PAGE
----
Columbia University engineers report development of the first magnet-free non-reciprocal circulator on a silicon chip that operates at millimeter-wave frequencies (frequencies near and above 30 GHz).
Signal transmission in most devices is characterized by reciprocity -- signals travel in the same manner in forward and reverse directions. Circulators and other nonreciprocal devices allow forward and reverse signals to traverse different paths and therefore be separated. Nonreciprocal devices have been built from special magnetic materials that make them bulky, expensive and not suitable for consumer wireless electronics.
The new mode for nonreciprocal transmission of waves is based on synchronized high-speed transistor switches that route forward and reverse waves differently. Think of two trains approaching each other at super-high speeds that are detoured at the last moment to avoid colliding.
The advance enables circulators to be built in conventional semiconductor chips and operate at millimeter-wave frequencies, supporting full-duplex or two-way wireless. Virtually all electronic devices currently operate in half-duplex mode at lower radio-frequencies (below 6 GHz) and devices are rapidly running out of bandwidth. Full-duplex communications, in which a transmitter and a receiver of a transceiver operate simultaneously on the same frequency channel, permits doubling of data capacity within existing bandwidth. New bandwidth that is not currently in use is rendered available by operating at millimeter wave frequencies of 30 GHz and above.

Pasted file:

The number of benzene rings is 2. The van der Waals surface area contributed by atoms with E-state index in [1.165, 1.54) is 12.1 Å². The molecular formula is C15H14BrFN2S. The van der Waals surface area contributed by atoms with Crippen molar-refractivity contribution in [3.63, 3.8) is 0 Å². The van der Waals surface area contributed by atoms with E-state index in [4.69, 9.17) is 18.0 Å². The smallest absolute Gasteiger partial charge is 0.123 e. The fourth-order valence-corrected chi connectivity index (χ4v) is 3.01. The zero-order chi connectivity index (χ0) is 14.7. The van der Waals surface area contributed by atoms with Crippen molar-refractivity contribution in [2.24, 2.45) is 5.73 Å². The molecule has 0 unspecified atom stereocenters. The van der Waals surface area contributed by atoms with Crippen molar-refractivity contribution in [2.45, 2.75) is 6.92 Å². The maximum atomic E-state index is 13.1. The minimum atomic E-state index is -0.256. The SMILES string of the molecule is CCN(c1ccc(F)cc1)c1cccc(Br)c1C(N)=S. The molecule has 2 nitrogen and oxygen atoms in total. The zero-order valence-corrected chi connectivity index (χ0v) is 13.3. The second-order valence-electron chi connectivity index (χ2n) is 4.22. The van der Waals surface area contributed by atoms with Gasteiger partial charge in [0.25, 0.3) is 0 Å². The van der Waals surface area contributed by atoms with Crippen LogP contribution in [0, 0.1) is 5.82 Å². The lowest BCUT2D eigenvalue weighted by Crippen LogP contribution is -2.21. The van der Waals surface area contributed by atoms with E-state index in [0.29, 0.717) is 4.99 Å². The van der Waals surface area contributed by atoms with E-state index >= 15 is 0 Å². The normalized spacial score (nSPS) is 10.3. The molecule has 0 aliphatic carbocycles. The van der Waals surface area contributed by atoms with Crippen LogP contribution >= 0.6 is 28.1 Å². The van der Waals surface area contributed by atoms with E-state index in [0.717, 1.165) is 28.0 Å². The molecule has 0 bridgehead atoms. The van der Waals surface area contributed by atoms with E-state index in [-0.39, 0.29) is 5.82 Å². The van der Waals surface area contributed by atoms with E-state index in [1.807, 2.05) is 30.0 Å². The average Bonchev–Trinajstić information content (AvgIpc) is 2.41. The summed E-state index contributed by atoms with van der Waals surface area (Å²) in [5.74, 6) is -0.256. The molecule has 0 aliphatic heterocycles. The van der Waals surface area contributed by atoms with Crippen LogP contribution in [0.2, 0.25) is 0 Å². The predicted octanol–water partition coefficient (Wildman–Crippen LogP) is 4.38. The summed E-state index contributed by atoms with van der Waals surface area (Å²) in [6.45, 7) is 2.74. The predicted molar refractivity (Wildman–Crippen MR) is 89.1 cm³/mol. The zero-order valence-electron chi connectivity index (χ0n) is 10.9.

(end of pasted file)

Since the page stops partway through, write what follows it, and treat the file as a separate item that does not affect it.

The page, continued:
“This mm-wave circulator enables mm-wave wireless full-duplex communications, and this could revolutionize emerging 5G cellular networks, wireless links for virtual reality, and automotive radar,” said Harish Krishnaswamy, associate professor of electrical engineering.
The circulator can benefit autonomous driving technology, as self-driving cars require low-cost fully-integrated millimeter-wave radars. It could also be used to build millimeter-wave full-duplex wireless links for virtual reality headsets, which currently rely on a wired connection or tether to the computing device.